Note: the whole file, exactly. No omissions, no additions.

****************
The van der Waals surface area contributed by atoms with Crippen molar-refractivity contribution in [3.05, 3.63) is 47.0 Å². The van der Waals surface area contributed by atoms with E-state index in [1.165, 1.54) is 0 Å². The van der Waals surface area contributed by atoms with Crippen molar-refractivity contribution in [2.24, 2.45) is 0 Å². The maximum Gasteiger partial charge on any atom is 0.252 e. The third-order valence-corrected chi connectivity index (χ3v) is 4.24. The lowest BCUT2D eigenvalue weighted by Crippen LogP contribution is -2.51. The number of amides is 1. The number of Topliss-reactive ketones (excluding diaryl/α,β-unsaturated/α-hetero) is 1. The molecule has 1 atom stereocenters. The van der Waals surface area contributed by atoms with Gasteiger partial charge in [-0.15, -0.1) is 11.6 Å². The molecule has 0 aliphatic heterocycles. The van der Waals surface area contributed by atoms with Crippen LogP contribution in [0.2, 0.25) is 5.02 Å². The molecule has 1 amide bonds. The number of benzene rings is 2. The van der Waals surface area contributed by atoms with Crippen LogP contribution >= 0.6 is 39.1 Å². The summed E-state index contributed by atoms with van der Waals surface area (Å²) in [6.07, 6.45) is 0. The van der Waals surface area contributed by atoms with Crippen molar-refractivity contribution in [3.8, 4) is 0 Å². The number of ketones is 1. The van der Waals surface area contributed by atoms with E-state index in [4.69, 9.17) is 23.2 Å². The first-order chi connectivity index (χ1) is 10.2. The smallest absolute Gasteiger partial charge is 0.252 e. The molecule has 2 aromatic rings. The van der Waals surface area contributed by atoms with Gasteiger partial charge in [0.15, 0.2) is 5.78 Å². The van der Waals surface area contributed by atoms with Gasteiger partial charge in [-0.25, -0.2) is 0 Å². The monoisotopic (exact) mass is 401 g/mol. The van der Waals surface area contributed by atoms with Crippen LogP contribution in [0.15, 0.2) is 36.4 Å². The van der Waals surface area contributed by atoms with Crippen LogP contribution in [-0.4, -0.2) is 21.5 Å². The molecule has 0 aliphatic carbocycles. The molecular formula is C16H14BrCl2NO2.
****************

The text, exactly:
The van der Waals surface area contributed by atoms with Crippen molar-refractivity contribution in [3.05, 3.63) is 47.0 Å². The van der Waals surface area contributed by atoms with E-state index in [1.165, 1.54) is 0 Å². The van der Waals surface area contributed by atoms with Crippen molar-refractivity contribution in [2.24, 2.45) is 0 Å². The maximum Gasteiger partial charge on any atom is 0.252 e. The third-order valence-corrected chi connectivity index (χ3v) is 4.24. The lowest BCUT2D eigenvalue weighted by Crippen LogP contribution is -2.51. The number of amides is 1. The number of Topliss-reactive ketones (excluding diaryl/α,β-unsaturated/α-hetero) is 1. The molecule has 1 atom stereocenters. The van der Waals surface area contributed by atoms with Gasteiger partial charge in [-0.15, -0.1) is 11.6 Å². The molecule has 0 aliphatic heterocycles. The van der Waals surface area contributed by atoms with Crippen LogP contribution in [0.2, 0.25) is 5.02 Å². The molecule has 1 amide bonds. The number of benzene rings is 2. The van der Waals surface area contributed by atoms with Crippen LogP contribution >= 0.6 is 39.1 Å². The summed E-state index contributed by atoms with van der Waals surface area (Å²) in [6.07, 6.45) is 0. The van der Waals surface area contributed by atoms with Crippen molar-refractivity contribution in [3.8, 4) is 0 Å². The number of ketones is 1. The van der Waals surface area contributed by atoms with E-state index in [4.69, 9.17) is 23.2 Å². The first-order chi connectivity index (χ1) is 10.2. The smallest absolute Gasteiger partial charge is 0.252 e. The molecule has 2 aromatic rings. The van der Waals surface area contributed by atoms with Gasteiger partial charge in [0.15, 0.2) is 5.78 Å². The van der Waals surface area contributed by atoms with Gasteiger partial charge in [-0.25, -0.2) is 0 Å². The monoisotopic (exact) mass is 401 g/mol. The van der Waals surface area contributed by atoms with Crippen LogP contribution in [0.15, 0.2) is 36.4 Å². The van der Waals surface area contributed by atoms with Crippen LogP contribution in [-0.4, -0.2) is 21.5 Å². The molecule has 0 aliphatic carbocycles. The molecular formula is C16H14BrCl2NO2.